Courtesy today clearly involves more than etiquette or protocol, more than observing antiquated codes of behavior requiring you to use this fork or that spoon. It’s more a matter of attitude toward other people, of assuming them worthy of respect and an intelligent and civil response (until they prove otherwise, as many inevitably do, especially in politics). 

Unfortunately we also too easily conflate courtesy with external manners, with opening doors for ladies (which I still do, although my wife Beng sometimes has to remind me there’s a door in front of us). On a higher order of behavior, aren’t profligacy and ostentation extreme forms of discourtesy to a people struggling to make ends meet? Do arrogance and impunity invite respect, or resentment and disdain?

What could a “Courtesy Appeals” for 2023 read like? “Do not waste the people’s hard-earned money” seems like a good place to start.

(Some factoids mentioned here come from an unpublished, unofficial history of UP. You can check them out against an official history published recently by the UP Press.)

Qwertyman No. 24: Barangay Magulang

Qwertyman for January 16, 2023

(“Smishing: the fraudulent practice of sending text messages purporting to be from reputable companies in order to induce individuals to reveal personal information, such as passwords or credit card numbers; a form of phishing.”)

MANG KANOR had a problem. He was a contractor for a scamming operation that involved using 50 burner phones to ferret out people’s personal details with, which he ran from the basement of his house in Bgy. Magulang. It was all going well, thanks to his wife Fely, who also happened to be the barangay kapitana, and who could guarantee the peace and quiet his business needed. No one really understood exactly what the boys and girls hired by Kanor were doing—and to be honest, neither did Kanor, who could barely text a message to Fely, let alone spell “phishing” or explain what it meant. But the barangay loved them, because they employed Mang Tining’s son and Tita Ruby’s daughter, and even Sgt. Choy’s handicapped nephew.

It was their teenage son Boogie who had everything figured out, who had introduced the scheme to his parents for them to finance. He had dropped out of the novitiate, realizing that his true calling lay elsewhere, in the world of Dota, Tiktok, and Instagram. When Mr. X offered him a smishing franchise after seeing how adept he was at computers, he jumped at the opportunity. He would harvest personal data and turn it over to Mr. X, who mined it for money.

But he needed capital, and only his mother—who had a steady revenue stream from jueteng—could provide that. She bankrolled him for the 50 phones, three computers, and the ten high-school graduates he needed to man them, plus their snacks of bottomless iced tea and banana cue. His father Kanor provided the muscle—building the cubicles, laying out the wiring, and fronting as the shop’s manager.

The money poured in—Mama Fely was immensely proud of her baby’s entrepreneurial bent—until Kanor ran in one way, panting and waving a newspaper in Fely’s face.. “Boogie! Fely! Have you heard? They’re now requiring all SIM cards to be registered! They want the names and addresses of all SIM card owners. No registration, no activation!”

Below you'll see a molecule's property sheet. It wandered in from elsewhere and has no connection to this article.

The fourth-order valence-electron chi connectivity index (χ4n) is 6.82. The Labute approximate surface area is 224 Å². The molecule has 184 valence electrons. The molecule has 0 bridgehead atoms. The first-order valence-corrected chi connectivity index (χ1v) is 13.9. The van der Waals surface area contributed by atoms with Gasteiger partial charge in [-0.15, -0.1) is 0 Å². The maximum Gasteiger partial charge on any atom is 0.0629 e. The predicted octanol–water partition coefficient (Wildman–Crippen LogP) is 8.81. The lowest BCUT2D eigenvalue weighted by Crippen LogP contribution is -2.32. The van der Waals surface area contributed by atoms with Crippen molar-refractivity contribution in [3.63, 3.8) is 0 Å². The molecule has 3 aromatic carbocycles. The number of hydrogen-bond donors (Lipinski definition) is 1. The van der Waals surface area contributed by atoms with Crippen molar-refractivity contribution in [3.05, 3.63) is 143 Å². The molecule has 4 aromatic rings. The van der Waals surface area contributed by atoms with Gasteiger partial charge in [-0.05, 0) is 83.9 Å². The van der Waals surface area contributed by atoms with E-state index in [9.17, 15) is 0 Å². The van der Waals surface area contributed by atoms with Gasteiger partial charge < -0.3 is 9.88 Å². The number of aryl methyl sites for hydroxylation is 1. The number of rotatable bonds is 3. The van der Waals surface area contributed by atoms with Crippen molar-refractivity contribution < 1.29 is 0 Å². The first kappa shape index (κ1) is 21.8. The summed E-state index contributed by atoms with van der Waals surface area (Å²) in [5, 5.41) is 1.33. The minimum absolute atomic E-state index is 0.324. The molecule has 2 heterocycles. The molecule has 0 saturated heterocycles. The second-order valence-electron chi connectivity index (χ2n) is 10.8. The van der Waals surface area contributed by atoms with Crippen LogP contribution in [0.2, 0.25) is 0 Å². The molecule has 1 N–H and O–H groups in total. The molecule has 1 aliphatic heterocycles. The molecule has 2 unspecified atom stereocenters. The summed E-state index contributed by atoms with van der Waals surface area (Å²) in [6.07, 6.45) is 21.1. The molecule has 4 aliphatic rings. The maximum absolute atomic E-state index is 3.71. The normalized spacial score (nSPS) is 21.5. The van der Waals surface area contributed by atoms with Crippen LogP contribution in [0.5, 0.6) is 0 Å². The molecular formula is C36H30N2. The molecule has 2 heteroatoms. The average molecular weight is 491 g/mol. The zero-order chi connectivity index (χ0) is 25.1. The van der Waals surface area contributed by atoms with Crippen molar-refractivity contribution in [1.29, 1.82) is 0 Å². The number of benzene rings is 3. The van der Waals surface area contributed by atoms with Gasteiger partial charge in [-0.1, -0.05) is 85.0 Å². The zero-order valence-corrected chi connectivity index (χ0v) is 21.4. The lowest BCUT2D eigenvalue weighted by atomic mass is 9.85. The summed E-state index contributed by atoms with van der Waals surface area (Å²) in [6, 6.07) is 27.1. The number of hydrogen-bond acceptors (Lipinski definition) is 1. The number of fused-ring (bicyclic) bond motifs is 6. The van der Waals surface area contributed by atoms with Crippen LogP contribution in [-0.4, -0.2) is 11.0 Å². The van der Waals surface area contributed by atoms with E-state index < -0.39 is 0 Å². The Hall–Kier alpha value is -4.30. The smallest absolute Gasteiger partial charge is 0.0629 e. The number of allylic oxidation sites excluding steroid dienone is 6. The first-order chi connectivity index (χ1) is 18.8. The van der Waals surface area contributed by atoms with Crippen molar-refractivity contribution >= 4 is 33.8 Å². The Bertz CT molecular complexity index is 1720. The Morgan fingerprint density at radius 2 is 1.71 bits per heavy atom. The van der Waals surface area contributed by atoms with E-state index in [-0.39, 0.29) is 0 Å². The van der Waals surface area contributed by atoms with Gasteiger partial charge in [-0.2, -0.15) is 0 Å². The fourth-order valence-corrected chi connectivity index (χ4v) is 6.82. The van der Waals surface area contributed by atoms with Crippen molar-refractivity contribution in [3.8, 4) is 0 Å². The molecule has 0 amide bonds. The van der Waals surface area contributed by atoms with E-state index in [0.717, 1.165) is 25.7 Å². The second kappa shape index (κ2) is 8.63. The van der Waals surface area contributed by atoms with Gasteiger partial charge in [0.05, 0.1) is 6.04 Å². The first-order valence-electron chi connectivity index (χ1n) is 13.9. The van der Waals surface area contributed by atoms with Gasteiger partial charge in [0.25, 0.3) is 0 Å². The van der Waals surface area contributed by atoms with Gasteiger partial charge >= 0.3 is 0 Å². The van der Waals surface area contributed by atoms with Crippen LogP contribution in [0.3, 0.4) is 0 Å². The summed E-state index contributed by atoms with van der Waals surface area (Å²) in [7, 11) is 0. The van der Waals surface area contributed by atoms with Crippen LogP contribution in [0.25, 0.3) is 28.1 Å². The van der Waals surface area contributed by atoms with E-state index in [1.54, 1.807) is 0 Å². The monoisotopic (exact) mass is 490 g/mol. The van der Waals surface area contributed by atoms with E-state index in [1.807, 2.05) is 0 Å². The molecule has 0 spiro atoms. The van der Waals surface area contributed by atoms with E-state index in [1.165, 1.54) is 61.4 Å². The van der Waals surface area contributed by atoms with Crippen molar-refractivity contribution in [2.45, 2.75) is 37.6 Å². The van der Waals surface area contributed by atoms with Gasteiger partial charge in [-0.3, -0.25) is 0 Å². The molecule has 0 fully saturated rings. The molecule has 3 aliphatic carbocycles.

“Whatever for?” cried Fely. 

“It says here that they want to weed out scammers—people who use prepaid phones to get into other users’ accounts and take their money—I think they mean us!”

“But we just get their information, someone else takes their money, it’s not fair! We’re not subversives, we have privacy rights—”

Boogie didn’t seem bothered. “I’ve been telling you, if we expanded, we could do both, end-to-end—get data and make money. Then we wouldn’t need Mr. X anymore.”

“Are you crazy?” shrieked Fely. “That’s asking for trouble! You’d need protection all the way to the top, which we can’t afford. We’re only good for this barangay.”

“That’s the problem with us, Ma! We think too small. If we go bigger, you could become the mayor!”

“Wait, let’s solve this SIM problem first!” said Kanor, who was easily rattled by things he couldn’t understand.

“Leave it to me, Pa. I’ll look into it. From what I’ve seen on TV, there isn’t a law in this country without a loophole! You can even get away with murder if what they call the ‘chain of evidence’ is broken!”

“Oh, you’re such a smart boy,” gushed Fely. “If you’d gone on to become a priest you could be the Pope! But I’m glad you didn’t because we need grandchildren to continue the proud family tradition—”

“Ma, how many times do I have to tell you, I’m gay!”

“Oh, you’ll get over it, don’t worry. I’m setting you up next week with Mareng Siony’s daughter Olive. She’s sweet and sexy.”

“Wait, what will we do with this SIM law?” Mang Kanor screamed.

A few days later, Boogie had an answer. “I tried the system, and it’s pretty simple. You go to your provider’s website, and they ask for your name, address, official ID, and photo. That’s it, your SIM is registered to you.”

“So they’ll know it’s us who are running this racket? That’s not a solution, that’s the end of our business! Son, you have to do something. I don’t want to have to go back to chopping up cars—this is my first decent job!”

“Don’t worry, Pa, I have it all figured out. We can get around the system.”